Tokyo 2020 Paralympics: Everything you need to know 

As the Paralympics edge closer, here's everything you need to know; from athletes to keep a look out for, to the schedule, and how you can watch. 

Picture by 2021 Getty Images

The Paralympics are next to take centre stage in Tokyo in 2021.

With an action packed two weeks on the horizon, here's everything you need to know ahead of the Opening Ceremony.

When and where are the Paralympics?

The Paralympics will be held in Tokyo - one year on from the initial planned date in summer 2020.

Action will begin on Tuesday 24 August, beginning with the Opening Ceremony.

The next day will welcome to start of events, where seven will get Paralympic action underway - featuring track cycling, goal ball, swimming, table tennis, wheelchair basketball, wheelchair fencing and wheelchair rugby.

Over 20 events will be showcased across two weeks, before it all comes to a close on Sunday 5 September when the action is concluded with the Closing Ceremony.

What are the new sports debuting in Tokyo?

There have been two new sports added to the Paralympics programme, both of which have equivalent events on the Olympics.

Badminton will debut at the Yoyogi National Stadium and will include 14 events across six different classifications.

The second debuting sport will be Taekwondo at the Makuhari Messe.

Action will unfold across six events, consisting of six different weight classes.

Para badminton 
Picture by 2020 Getty Images

Sports that are unique to the Paralympics

Boccia

Boccia - pronounced 'bot-cha', is unique in its inclusion to the Paralympic programme, bearing no equivalent event in the Olympics.

With similarities to bowls, it is a target ball sport designed to test both muscle control and accuracy.

One team has six reds balls, while the other has six blue balls - the aim of the game is to get your balls closer to the target ball than your opponents.

Though originally a game designed for athletes with cerebral palsy, as Boccia has developed it has become more inclusive to athletes with differing disabilities that affect their motor skills.

Goalball

Like Boccia, there is no Olympic equivalent to goalball and it exists uniquely within the Paralympics.

It is a team sport that was designed for athletes with visual impairments.

In their teams, athletes must aim to score by throwing the ball - that has bells in it - into the goal of their opposing team.

All athletes are blindfolded to ensure a completely level playing field for all involved.

Boccia action 
Picture by 2015 Getty Images

Athletes to look out for at the 2020 Paralympics

David Smith (Great Britain) - Boccia

David Smith topped the world rankings in the BC1 individual category in 2018, picking up a Championship title in the same year.

After winning gold at Beijing 2008 and Rio 2016, he has his sights set on a third Olympic title and successfully defending his current title for the first time.

Amanda Dennis (United States) - Goalball

Amanda Dennis made her Paralympic debut in London, and had hoped to help the USA claim back-to-back titles following their success in Beijing.

But in 2012, they fell way outside of the medal positions.

Rio 2016 was a different story, however, with Dennis helping her side back onto the podium and taking home a bronze medal - but now they are firmly focused on winning gold again 13 years on from their last Paralympic title.

Amanda Dennis 
Picture by 2019 Getty Images

Anastasia Tas Pagonis (United States) - Swimming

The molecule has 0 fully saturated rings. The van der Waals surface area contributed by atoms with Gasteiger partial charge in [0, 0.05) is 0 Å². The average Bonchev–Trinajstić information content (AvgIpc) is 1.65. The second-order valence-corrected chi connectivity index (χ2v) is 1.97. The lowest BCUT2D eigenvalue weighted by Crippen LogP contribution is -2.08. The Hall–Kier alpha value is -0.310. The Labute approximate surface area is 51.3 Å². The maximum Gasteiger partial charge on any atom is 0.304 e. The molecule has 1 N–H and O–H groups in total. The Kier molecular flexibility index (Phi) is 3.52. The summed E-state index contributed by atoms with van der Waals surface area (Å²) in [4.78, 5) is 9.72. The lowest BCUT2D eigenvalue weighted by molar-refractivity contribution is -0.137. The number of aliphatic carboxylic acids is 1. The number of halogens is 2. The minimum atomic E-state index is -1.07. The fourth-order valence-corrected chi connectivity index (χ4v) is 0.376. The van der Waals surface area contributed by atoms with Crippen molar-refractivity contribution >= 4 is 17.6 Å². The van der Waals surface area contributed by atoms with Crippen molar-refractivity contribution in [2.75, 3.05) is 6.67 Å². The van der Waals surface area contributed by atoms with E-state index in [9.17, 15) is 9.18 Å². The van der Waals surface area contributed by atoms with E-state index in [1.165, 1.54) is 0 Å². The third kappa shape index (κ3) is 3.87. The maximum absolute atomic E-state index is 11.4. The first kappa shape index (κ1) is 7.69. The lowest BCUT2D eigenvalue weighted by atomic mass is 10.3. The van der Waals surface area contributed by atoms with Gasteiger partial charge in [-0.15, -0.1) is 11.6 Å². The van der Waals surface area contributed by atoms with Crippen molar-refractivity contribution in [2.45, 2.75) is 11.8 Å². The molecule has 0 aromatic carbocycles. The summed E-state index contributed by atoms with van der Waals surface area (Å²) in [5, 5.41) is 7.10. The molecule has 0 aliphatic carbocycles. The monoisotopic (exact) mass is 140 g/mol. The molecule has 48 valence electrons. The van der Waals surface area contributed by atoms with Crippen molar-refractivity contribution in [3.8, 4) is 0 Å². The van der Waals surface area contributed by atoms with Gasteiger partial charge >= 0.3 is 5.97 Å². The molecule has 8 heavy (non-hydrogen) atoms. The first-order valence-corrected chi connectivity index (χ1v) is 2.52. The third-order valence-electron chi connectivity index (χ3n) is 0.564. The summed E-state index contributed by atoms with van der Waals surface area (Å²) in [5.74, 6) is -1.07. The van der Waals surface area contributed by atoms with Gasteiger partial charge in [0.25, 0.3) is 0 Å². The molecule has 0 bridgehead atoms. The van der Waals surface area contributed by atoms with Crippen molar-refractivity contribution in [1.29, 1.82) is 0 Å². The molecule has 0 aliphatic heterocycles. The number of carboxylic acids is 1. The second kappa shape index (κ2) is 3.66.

At just 17 years old, Anastasia Pagonis is already a sensation.

Born in Long Island, she had always had a love of swimming - but losing her vision at 14 put her dreams on hold as she grappled with her new reality.

Returning to the pool presented its own obstacles, having to learn how to swim from a whole new perspective - but the work paid off, securing her place on the Paralympic team with a world record in the 400m freestyle.

I want to show people that I am an elite athlete, I can do my makeup, I can do my hair. I could dress cute. Yes, I might need a little bit of help doing these things, but anything's possible.

TANG Xuemei (People's Republic of China) - Sitting Volleyball

It wasn't until after the Sichuan Province earthquake in 2008 that TANG Xuemei discovered sitting volleyball, following the loss of her leg.

She on to debut at London 2012, helping China to a Paralympic title.

But after the United States took gold in Rio 2016 - beating China - TANG and her teammates are looking to take gold once again in Tokyo.

Bebe Vio (Italy) - Wheelchair Fencing

It became an iconic moment of the entire Paralympic movement when Bebe Vio screamed emotionally as she won her gold medal in the Foil B.

Since then, she's become a global superstar and starred in the documentary film 'Rising Phoenix'.

But it was the bronze medal in the team event that was the most special moment for Bebe.

"If I have to think about the best moment of my life, I'm going to think about the bronze medal."

Daniel Dias (Brazil) - Swimming

Swimming legend Daniel Dias plans to retire after Tokyo 2020. The Brazilian has won more Paralympic medals than any other swimmer in history.

"My moment of greatest pride in sport [is] representing this nation... This here is an enormous pride to represent [also] people with disabilities."

Paralympics schedule and how to watch

From the Opening Ceremony to the Closing Ceremony, there's action on every day in between with each one boasting multiple medal events.

Whether it's the new events you want to see in action or the likes of Boccia and Goalball that are entirely unique to the Paralympics that you want to see, the full schedule for the Games can be found here.

And no matter where you are in the world, there's a place to watch all the action unfold.

The full broadcast list, including where you live, can be found here - so you don't have to miss a thing.